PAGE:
In 1907 the Mayor of Wimbledon presided over a meeting to amalgamate the then existing voluntary charities with the result that the Wimbledon Guild of Social Welfare was formed. From 1918 until quite recently, the Mayor of Wimbledon and then of Merton was also President of The Wimbledon Guild.
It was set up to "minister to the needs of the honest poor" and was known as The Guild of Help. The principles we adopted were based on the Elberfeld System, imported from Germany in the mid Nineteenth century.
This involved studying the conditions that caused distress in people so that volunteers could help them out of their immediate crisis to recover "their independence and self respect". Personal service was seen as the truest form of charity. The Guild of Help dealt with 311 cases in 1907.
Before the First World War the Guild became very involved with the condition of children within the Borough, many of whom would beg food from the shops in the Broadway. In conjunction with the N.S.P.C.C. the situation was closely monitored. By the time of the outbreak of war, the Guild was dealing annually with 3,000 enquiries.
By responding innovatively to the needs of the people in the Borough during its early history, the Guild gave rise to several other organisations. In 1920 the Wimbledon Public Utility Society (later renamed Wimbledon Housing Association) was formed to provide low cost housing to those in need. In 1992 the W.H.A. disbanded and the housing stock was donated to the Guild.
In 1927 The Wimbledon Guild was influential in the passing of an Act of Parliament, which stipulated the standards of Residential Care.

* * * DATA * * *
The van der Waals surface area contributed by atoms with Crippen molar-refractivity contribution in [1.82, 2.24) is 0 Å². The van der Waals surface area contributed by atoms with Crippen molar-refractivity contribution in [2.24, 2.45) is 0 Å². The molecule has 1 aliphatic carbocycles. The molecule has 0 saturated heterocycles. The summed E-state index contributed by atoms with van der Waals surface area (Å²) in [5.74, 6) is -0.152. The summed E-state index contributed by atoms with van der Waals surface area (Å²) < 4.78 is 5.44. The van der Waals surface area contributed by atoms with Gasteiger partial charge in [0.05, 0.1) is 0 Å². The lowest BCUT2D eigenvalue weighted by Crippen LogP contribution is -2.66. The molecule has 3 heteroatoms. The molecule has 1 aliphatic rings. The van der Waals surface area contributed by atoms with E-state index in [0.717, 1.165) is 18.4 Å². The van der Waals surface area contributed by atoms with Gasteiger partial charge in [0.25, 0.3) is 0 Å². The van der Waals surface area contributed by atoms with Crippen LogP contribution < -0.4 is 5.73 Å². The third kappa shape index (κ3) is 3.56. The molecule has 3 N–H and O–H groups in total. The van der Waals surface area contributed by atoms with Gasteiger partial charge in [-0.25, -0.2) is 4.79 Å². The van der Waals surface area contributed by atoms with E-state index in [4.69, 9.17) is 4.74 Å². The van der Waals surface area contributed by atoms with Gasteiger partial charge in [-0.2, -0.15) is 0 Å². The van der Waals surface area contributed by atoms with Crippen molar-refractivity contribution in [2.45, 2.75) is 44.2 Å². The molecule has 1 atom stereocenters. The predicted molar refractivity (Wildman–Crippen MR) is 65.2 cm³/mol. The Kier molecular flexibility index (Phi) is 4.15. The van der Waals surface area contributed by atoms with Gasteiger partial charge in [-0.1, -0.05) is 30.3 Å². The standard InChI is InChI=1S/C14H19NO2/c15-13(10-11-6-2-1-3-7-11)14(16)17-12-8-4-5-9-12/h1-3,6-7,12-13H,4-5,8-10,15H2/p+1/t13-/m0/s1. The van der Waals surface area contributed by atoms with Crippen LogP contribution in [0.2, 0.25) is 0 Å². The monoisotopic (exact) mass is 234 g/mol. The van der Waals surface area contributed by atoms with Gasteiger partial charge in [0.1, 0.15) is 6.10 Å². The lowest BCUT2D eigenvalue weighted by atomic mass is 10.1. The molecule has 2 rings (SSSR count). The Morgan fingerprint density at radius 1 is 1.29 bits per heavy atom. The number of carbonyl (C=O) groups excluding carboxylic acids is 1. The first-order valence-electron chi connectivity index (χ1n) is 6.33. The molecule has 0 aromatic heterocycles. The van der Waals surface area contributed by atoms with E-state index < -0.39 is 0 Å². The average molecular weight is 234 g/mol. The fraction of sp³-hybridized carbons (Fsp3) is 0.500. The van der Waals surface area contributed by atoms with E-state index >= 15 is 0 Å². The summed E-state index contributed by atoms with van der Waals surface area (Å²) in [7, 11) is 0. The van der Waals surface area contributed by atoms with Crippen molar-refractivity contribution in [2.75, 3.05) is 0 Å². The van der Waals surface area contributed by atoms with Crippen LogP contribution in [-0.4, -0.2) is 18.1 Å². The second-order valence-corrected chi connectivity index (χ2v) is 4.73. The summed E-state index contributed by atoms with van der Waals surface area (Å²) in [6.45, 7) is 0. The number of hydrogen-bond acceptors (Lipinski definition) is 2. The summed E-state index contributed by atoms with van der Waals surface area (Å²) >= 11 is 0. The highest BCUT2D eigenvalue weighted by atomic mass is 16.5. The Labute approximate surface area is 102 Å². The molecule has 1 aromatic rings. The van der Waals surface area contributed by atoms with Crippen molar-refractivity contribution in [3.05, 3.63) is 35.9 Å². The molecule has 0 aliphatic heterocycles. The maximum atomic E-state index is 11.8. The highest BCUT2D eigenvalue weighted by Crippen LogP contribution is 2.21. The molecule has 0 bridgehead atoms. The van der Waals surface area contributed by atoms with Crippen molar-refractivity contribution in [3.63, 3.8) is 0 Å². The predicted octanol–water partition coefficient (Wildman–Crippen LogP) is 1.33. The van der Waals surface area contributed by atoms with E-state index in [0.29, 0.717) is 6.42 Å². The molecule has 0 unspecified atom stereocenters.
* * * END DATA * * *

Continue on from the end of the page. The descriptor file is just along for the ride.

By 1935 The Wimbledon Guild was firmly established in Worple Road. By 1939 one of the first Citizen's Advice Bureaux had been opened with the assistance of The Guild.
During the Second World War, The Wimbledon Guild became a focus for community services. These included the billeting of refugees and searching and caring for the victims of air raids and their subsequent care. The Guild premises were themselves damaged eight times as a result of the bombing.
In recent times, demand for our services has increased but due to government cutbacks there are fewer resources available to meet those needs. Our financial independence means we have been able to meet most of those demands. This independence is mainly due to the donations and legacies that have been received over the years through the generosity of the residents of Merton.
Following government advice, we have had to make some temporary changes to how we operate. However, we are still working hard to support the vulnerable across Merton during these difficult times. Now, more than ever, we need your help.